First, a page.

How I Met Your Mother: The Finale Analysis



    I loved this show and watched all nine seasons of it.  I borrowed the first three seasons from a friend who said, “you need to watch this show; you’ll love it.”  He was right.  I got hooked right away.  I’m basically a female version of Ted Mosby, and all of the other characters on the show remind me of at least one of my friends and/or family members.  I think this show has been the “Friends” of the beginning end of the millennial generation, i.e. those of us born between the late 70s and the mid 80s.  The plot lines and the characters are relatable to us: there’s one couple who met in college and who mostly remains together, i.e. the corporate lawyer and the artist/teacher who are serial monogamists.  There’s the more career oriented, “tough chick” female friend, the funny male friend who behaves like a stereotypical “player,” and the creative, visionary friend who wants love so badly, but through a combination of bad luck and bad choices, seems to have a hard time finding it.  (We all have at least one friend who fits all of these descriptors.  I think I’m a combination of the “tough chick” female friend and the unlucky in love creative friend).  Thus, so many of us fell in love with the show.  However, a lot of people, from what I read and heard, were disappointed in the finale.  I know I’m in the minority here, but I liked it. 

     The reason I liked it was that I thought it was honest.  No, not everything turned out the way you would have liked it to for the characters, but it was true to live.  It was disappointing that Barney and Robin’s marriage only lasted three years, and honestly, I would have liked to have seen them fight harder for it.  However, we all know at least one couple who had a passionate and adventurous, but short-lived marriage.  Robin did what I think many of my friends and family have feared I would do: she chose the charming and smart, but not very reliable guy.  Having said that, I as a viewer understood why she made that choice.  She knew that Ted wanted kids and that having kids was not an option for her, and she and Barney neither one seemed very interested in having a “traditional” family and a “traditional” marriage.  So she made the best choice she could at the time.  I think perhaps if she and Ted had met either five years earlier or five years later than they did, they probably would have ended up together in the first place.  However, as is sometimes the case in real life, you can love someone, but the timing just isn’t quite right.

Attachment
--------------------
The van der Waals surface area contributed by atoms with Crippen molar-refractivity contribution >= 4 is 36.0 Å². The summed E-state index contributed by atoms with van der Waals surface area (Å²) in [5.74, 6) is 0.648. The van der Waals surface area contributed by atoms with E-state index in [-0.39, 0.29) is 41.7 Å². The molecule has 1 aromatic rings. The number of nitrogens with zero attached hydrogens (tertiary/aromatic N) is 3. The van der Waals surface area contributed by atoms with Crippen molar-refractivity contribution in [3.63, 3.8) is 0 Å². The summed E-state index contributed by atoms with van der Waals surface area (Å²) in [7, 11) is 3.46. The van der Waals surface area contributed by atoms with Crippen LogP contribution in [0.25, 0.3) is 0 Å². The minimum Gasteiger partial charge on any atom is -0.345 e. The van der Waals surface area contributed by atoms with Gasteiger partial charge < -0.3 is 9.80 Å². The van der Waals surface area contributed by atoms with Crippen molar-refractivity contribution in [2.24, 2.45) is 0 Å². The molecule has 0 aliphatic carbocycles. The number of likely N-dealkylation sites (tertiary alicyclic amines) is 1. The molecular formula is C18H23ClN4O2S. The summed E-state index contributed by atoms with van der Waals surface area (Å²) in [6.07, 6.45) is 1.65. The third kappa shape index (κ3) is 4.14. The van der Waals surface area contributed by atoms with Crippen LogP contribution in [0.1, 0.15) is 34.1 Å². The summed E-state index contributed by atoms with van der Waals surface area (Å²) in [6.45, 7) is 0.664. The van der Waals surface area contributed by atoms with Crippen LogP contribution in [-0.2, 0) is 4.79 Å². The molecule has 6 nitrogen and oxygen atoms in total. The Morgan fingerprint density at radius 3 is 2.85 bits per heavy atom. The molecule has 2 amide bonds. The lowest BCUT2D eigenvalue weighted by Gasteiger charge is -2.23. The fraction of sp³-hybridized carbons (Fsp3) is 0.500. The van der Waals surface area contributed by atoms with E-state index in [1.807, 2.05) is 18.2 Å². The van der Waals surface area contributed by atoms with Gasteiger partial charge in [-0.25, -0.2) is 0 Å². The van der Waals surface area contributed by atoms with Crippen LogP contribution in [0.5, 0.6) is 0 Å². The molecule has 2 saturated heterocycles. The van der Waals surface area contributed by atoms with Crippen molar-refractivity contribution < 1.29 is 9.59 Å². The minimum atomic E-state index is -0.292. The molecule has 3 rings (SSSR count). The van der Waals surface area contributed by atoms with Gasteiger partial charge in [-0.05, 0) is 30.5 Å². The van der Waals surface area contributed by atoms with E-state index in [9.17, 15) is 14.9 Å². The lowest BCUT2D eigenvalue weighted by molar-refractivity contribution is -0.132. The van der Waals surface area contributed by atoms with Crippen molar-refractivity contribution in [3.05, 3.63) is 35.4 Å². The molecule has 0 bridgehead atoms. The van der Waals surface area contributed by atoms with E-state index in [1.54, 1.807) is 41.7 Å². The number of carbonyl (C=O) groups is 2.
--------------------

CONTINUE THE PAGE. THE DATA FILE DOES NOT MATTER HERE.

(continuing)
In the last season, we get to know and like Ted’s first wife, who we finally learn is named Tracy McConnell.  (However, the fact that I had to look up her name shows that I wasn’t as invested in her character as I was Robin, Marshall, Lily, or Barney, but perhaps that was intentional on the part of the writers).  She’s quirky, but in a good way, and she’s smart, attractive, and funny, so it makes sense that she and Ted would choose each other, after both of them having to let go of past flames.  I can certainly see why people were disappointed to learn that she passed away, after we spent a whole year getting to know her.  However, the writers hinted at it, especially during the episode where they’re having dinner and they broach the topic of subjects too uncomfortable and sad to discuss. There were other hints, such as the locket, but even I didn’t catch on until the very end.  Ted was clearly completely devoted to his first wife until she passes away, so in the end, I as a viewer still like his character.  Also, unfortunately, in real life people are sometimes widowed at an early age and have to move on to new relationships.  Therefore, I, like the kids, feel happy when he and Robin reunite because I want Robin to have her happy ending too. 

     I think what the show was trying to do–and perhaps didn’t do as well as it could have–is challenge the notion of traditional ideas of love and romance.  At the beginning of the show, Ted has a fairy tale idea of romantic love, and by the end of the show, he seems to have a more realistic one.  There are people, Lily and Marshal being an example, who are lucky enough to meet the person they’re meant to be with early in life and stay with that person forever.  However, at the risk of sounding callous, it’s just not that way for some of us.   Some people have to try and fail several times (more like Ted and Robin) to find the person who’s truly a good fit, and some people, like Barney, make the conscious choice that a traditional marriage is not what they want and find fulfillment in career, friendships, and other areas of life.  (Robin too makes this choice between marrying Barney and reuniting with Ted.  It was disappointing to me to read that some people thought Robin’s life “sucked.”  To me, having a successful career and traveling the world is not a life that sucks).  Therefore, the characters have a happy ending, just perhaps not the way they thought.  Barney finds joy in this daughter, born as a surprise, but clearly valued nonetheless.   Lily and Marshall have a more traditional marriage with kids.  Ted and Tracy get married, but much later than they expected and after having kids.  (Again, this does not fit the societal mode, but it’s happening more often now).  Robin has one short marriage, a long and successful career, and then (hopefully) a second and happier marriage later in life.  Her story might not be a traditional princess meets prince story, but she still has a happy ending.